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Organizations as Open Systems

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Organizations as Open Systems

Systems theory is an extension of the humanistic perspective that describes organizations as open systems characterized by entropy, synergy and subsystem interdependence. The systems theory is one of the recent historical trends of organization and management (the other two are contingency view and total quality management). General systems theory grew out of the organismic views of L. Bertalanffy and other biologists during1950s and K. Boulding, D. Katz, R. Kahn, F. Kast, J. Rosenzweig, W. Buckley, R. Ackoff, K. Back, D. Easton, A.D. Hall, R.E. Eagen, E.J. Miller, A.K. Rice, T. Parsons made contributions to theorizing and operationalizing the systems view to management and organizations.

The classical and management science perspectives have tended to view the human organization as a closed system. This tendency has led to a disregard of organizational environment and organization’s dependency on it. Systems theory provides a relief from the limitations of more mechanistic approaches and a rationale for rejecting principles based on relatively closed-system thinking. According to Kast and Rosenzweig, general systems theory provides us with the macro paradigm for the study of social organizations. Traditional bureaucratic theory provided the first major macro view of organizations. Administrative management theorists concentrated on the development of macro principles of management which were applicable to all organizations. When these macro views seemed unable to explain the phenomena, attention turned to the micro level; more detailed analysis of components of the organization, thus the interest in human relations, technology, or structural dimensions. The systems approach returns us to the macro level with a new paradigm.

Actually, systems theory was not an invention. Even in the field of organization and management theory, systems views are not new. Chester Barnard, who is known as a neo-classicalist, used a basic systems framework. In defining the organization, Barnard asserted the following in the “Functions of the Executive”: “A cooperative system is a complex of physical, biological, personal, and social components which are in a specific systematic relationship by reason of the cooperation of two or more persons for at least one definite end. Such a system is evidently a subordinate unit of larger systems from one point of view; and itself embraces subsidiary systems (physical, biological, etc.) from another point of view. One of the systems comprised within a cooperative system, the one which is implicit in the phrase "cooperation of two or more persons," is called an "organization". Also Herbert Simon, a neo classicalist, describes the challenge for the systems approach in “The Architecture of Complexity”: In both science and engineering, the study of "systems" is an increasingly popular activity. Its popularity is more a response to a pressing need for synthesizing and analyzing complexity than it is to any large development of a body of knowledge and technique for dealing with complexity. If this popularity is to be more than a fad, necessity will have to mother invention and provide substance to go with the name.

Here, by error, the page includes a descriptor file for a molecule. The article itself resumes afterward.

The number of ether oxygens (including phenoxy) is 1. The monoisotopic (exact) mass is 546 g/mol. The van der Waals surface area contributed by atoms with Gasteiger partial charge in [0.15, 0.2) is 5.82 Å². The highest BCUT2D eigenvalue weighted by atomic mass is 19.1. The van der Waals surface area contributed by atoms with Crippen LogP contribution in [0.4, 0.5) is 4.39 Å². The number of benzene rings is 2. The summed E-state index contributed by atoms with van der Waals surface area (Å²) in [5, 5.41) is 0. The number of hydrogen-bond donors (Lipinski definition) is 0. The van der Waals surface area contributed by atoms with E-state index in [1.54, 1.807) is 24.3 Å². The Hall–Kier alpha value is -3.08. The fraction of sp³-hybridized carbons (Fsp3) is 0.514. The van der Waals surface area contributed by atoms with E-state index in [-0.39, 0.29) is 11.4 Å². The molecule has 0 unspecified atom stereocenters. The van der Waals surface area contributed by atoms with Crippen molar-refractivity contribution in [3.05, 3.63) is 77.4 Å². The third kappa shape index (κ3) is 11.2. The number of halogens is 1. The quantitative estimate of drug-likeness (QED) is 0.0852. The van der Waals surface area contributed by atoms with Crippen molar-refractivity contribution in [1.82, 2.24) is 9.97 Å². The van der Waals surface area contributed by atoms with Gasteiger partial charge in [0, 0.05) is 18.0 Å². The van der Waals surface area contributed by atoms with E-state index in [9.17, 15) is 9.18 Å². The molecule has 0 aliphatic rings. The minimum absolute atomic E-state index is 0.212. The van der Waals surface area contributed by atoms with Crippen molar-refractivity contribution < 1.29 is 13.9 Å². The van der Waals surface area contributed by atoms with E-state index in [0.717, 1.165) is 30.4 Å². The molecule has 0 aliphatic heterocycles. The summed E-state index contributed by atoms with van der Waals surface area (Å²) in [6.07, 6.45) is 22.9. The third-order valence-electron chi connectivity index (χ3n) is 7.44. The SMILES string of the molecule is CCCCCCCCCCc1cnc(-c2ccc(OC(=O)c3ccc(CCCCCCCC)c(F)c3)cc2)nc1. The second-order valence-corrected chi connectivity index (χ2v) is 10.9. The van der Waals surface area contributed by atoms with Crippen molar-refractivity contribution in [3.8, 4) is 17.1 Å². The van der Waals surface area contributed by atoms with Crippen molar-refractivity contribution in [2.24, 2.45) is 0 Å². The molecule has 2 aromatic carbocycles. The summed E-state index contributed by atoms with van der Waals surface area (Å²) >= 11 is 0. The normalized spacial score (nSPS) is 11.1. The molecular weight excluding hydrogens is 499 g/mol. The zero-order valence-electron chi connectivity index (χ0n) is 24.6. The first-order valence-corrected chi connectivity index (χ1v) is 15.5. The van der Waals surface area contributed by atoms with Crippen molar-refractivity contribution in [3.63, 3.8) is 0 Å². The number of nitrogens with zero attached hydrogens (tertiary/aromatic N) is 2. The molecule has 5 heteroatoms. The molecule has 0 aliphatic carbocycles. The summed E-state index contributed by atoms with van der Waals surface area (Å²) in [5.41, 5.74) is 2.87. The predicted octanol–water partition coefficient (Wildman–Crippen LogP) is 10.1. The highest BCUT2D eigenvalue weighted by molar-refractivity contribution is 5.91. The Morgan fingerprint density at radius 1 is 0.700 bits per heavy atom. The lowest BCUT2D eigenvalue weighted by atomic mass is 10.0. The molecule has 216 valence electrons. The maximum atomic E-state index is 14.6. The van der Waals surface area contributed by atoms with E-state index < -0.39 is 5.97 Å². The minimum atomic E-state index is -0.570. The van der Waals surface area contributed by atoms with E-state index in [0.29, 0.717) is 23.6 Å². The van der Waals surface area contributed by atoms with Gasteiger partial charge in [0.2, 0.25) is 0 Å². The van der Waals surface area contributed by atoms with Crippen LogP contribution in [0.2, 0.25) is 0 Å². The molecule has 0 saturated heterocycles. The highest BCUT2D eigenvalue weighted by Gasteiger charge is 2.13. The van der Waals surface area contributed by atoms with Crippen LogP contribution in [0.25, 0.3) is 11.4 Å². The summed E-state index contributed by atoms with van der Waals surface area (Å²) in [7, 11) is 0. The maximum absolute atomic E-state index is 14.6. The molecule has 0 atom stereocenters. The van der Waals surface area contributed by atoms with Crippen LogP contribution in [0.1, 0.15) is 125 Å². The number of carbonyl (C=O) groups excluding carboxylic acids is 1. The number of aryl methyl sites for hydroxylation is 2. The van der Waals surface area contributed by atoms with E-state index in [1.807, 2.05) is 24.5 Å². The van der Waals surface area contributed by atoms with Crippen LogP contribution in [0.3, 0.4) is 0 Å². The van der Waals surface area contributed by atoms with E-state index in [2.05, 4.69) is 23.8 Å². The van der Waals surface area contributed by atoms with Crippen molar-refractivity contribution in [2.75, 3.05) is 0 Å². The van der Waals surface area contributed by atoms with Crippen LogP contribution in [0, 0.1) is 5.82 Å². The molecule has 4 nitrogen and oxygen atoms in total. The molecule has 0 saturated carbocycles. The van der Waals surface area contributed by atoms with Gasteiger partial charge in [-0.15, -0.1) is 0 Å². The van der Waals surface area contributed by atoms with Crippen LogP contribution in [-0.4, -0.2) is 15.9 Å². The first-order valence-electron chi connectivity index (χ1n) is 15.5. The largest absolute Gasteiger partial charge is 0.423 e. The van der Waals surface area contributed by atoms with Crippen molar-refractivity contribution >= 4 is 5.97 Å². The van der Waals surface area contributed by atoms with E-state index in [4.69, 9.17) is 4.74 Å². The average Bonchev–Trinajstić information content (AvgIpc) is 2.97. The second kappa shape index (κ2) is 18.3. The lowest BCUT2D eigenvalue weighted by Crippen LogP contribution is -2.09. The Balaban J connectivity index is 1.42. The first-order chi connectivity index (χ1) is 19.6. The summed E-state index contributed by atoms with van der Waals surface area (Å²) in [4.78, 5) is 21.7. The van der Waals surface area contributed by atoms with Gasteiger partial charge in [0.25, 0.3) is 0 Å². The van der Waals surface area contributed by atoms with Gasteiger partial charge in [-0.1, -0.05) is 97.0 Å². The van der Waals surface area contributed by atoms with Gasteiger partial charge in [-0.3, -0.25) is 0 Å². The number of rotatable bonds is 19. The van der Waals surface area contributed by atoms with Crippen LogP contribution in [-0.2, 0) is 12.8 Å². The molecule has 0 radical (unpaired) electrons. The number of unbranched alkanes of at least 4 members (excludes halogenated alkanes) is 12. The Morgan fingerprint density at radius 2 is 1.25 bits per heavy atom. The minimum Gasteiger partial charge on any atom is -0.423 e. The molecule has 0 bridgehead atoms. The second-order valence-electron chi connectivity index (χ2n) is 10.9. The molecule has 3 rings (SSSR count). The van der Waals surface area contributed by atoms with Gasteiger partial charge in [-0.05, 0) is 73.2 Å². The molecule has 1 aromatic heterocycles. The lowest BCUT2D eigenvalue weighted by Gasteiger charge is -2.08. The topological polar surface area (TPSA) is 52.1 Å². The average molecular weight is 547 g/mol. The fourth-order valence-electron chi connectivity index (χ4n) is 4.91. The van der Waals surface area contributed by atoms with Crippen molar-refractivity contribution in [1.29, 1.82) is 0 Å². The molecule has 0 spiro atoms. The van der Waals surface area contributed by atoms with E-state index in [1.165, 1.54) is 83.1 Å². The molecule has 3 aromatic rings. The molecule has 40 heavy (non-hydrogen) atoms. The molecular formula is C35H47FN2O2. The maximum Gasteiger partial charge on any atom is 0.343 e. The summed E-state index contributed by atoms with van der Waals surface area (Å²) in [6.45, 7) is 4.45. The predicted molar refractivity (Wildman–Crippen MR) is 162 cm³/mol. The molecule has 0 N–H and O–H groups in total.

In the essay we will try to focus on open systems views, however general system theory will also be mentioned to capture the essence of the theory. In the essay, firstly the key concepts of general systems theory will be mentioned as the basis of the theory; Katz and Kahn have major contributions in conceptualizing the theory. Then, Boulding’s writings about the degree of interdependence/coupling between several organized parts/subsystems and his typology identifying nine system levels will be mentioned in order to detail these key concepts. Thirdly, the attempts of Kast and Rosenzweig towards utilizing these concepts in the organization theory and their claim of applying general systems theory to organization theory and management practice will be explored. At last, the contributions of the systems theory will be mentioned.

Key concepts of general systems theory are as follows:

• Subsystems or Components: A system by definition is composed of interrelated parts or elements. This is true for mechanical, biological, and social systems.

• Holism, Synergism, Organicism, and Gestalt: The whole is not just the sum of the parts; the system itself can be explained only as a totality. Holism is the opposite of elementarism, which views the total as the sum of its individual parts.

• Open Systems View: Systems can be considered either closed or open. Open systems exchange information, energy, or material with their environments. Biological and social systems are inherently open systems.

• Input-Transformation-Output Model: The open system can be viewed as a transformation model. In a dynamic relationship with its

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